It’s no secret that near field communication has failed to catch on the way many pundits and analysts had predicted. Once hailed as a technology that would transform the mobile industry almost overnight, NFC has been shackled by a lack of support from manufacturers such as Apple and by consumer disinterest in the mobile payments it was supposed to power. Which is why analyst houses like Juniper Research and Gartner have been forced to scale back their rosy forecasts for NFC-related activity.
But some new figures from Evans Data show that mobile developers are beginning to try to figure out how NFC can help them build more compelling apps. Nearly one-third of the 500 developers who responded to a recent Evans survey of developers said they were already supporting NFC to some extent, and an additional 45 percent said they plan to support the technology within the next 12 months. Meanwhile, Berg Insight reported last month that sales of NFC-enabled smartphones tripled in 2012 over the previous year to reach 140 million units; Berg predicts that annual sales will reach a billion units by 2017. So it’s clear that a solid foundation is being laid for developers who can leverage it to make their apps better.
If it’s ‘Not For Commerce,’ then what’s it for?
NFC-based payment systems like Google Wallet and Isis have struggled mightily, but there are some other obvious uses where the technology could shine. A large user base and high transaction volume make mass transit perhaps the most ideal segment for NFC, as one survey from Deloitte illustrated. (Establishing a mobile ticketing program for Japan’s huge train system gave the overall mobile payment space a huge lift in that market, as I’ve written before.) As my former colleague Ryan Kim wrote almost two years ago, NFC also is likely to play a huge role in mobile marketing campaigns and loyalty programs – you know, the kinds of things that have enticed consumers to use Starbucks’ mobile payments program. It will be used in a variety of security scenarios, from unlocking doors to identifying users via chips in smartphones, keycards or even jewelry. And of course it can power the kind of peer-to-peer content transfers that Samsung has made a selling point for its Galaxy smartphones.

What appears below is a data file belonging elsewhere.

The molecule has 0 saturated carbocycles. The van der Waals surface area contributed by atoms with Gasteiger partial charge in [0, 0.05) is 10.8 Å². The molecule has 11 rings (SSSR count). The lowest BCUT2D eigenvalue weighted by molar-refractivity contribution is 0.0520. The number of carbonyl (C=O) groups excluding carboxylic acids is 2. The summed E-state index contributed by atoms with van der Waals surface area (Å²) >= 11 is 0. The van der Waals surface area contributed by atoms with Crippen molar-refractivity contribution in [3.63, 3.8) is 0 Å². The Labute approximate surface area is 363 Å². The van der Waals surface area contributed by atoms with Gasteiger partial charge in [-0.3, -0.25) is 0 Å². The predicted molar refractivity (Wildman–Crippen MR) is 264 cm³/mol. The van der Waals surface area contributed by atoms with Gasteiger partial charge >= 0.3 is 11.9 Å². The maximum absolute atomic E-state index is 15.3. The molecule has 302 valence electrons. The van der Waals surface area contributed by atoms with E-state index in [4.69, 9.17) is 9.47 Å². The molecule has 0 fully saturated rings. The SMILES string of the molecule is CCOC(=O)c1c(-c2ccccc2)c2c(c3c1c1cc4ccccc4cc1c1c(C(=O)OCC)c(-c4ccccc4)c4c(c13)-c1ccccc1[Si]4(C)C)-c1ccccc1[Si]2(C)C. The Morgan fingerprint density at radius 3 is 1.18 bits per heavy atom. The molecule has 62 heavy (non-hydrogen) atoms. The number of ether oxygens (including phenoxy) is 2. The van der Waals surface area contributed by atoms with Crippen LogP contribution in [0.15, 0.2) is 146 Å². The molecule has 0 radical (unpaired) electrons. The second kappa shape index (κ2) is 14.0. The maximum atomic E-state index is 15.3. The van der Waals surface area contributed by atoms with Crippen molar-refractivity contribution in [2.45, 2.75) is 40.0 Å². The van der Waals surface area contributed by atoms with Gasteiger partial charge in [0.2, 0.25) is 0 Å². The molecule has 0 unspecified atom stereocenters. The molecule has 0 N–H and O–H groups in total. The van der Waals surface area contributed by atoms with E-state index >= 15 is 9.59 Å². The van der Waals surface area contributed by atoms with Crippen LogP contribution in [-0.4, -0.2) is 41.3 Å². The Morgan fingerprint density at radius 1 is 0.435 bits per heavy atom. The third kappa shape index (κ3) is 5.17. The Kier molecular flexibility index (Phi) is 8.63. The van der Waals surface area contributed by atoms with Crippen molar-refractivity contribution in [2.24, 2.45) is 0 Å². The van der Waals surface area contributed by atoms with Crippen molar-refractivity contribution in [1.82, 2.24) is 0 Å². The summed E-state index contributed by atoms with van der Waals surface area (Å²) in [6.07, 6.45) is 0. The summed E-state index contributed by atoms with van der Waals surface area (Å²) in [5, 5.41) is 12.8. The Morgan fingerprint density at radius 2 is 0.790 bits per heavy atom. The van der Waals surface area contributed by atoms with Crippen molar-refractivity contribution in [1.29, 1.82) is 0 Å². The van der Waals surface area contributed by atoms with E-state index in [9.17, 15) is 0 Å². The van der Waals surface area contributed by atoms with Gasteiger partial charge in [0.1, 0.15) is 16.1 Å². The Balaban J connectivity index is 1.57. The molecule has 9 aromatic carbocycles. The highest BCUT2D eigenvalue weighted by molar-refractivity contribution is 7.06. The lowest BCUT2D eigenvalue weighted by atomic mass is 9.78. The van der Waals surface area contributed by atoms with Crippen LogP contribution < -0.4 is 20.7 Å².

And those are only the most obvious examples of how NFC will be used. This case study published by Intel outlines an app that leverages NFC to help healthcare providers identify patients in the waiting room and call up their medical records with just a few clicks. Samsung recently launched a line of NFC-enabled printers that can print photos, documents and web content with just a click from a smartphone. And a high-end French vintner is combating fraud by attaching NFC tags to its bottles, which sell for thousands of dollars.
A game-changing technology – in the long term
None of this is to say that NFC usage is anywhere near a tipping point. Even in mature Western markets, NFC-enabled handsets are still just a fraction of the overall number of mobile phones in use. Apple will continue to handcuff the market if it once again opts not to include NFC in the next iPhone. And no single app (or payment system) has generated the kind of traction that could drive rapid, mass-market uptake of NFC-based activities. But just as Bluetooth has become a commonplace technology that many of us use without thinking about it, NFC is a powerful tool that can add tremendous functionality to mobile phones and tablets. If you’re a developer of apps for those gadgets, you should be thinking hard about how you can capitalize on those opportunities.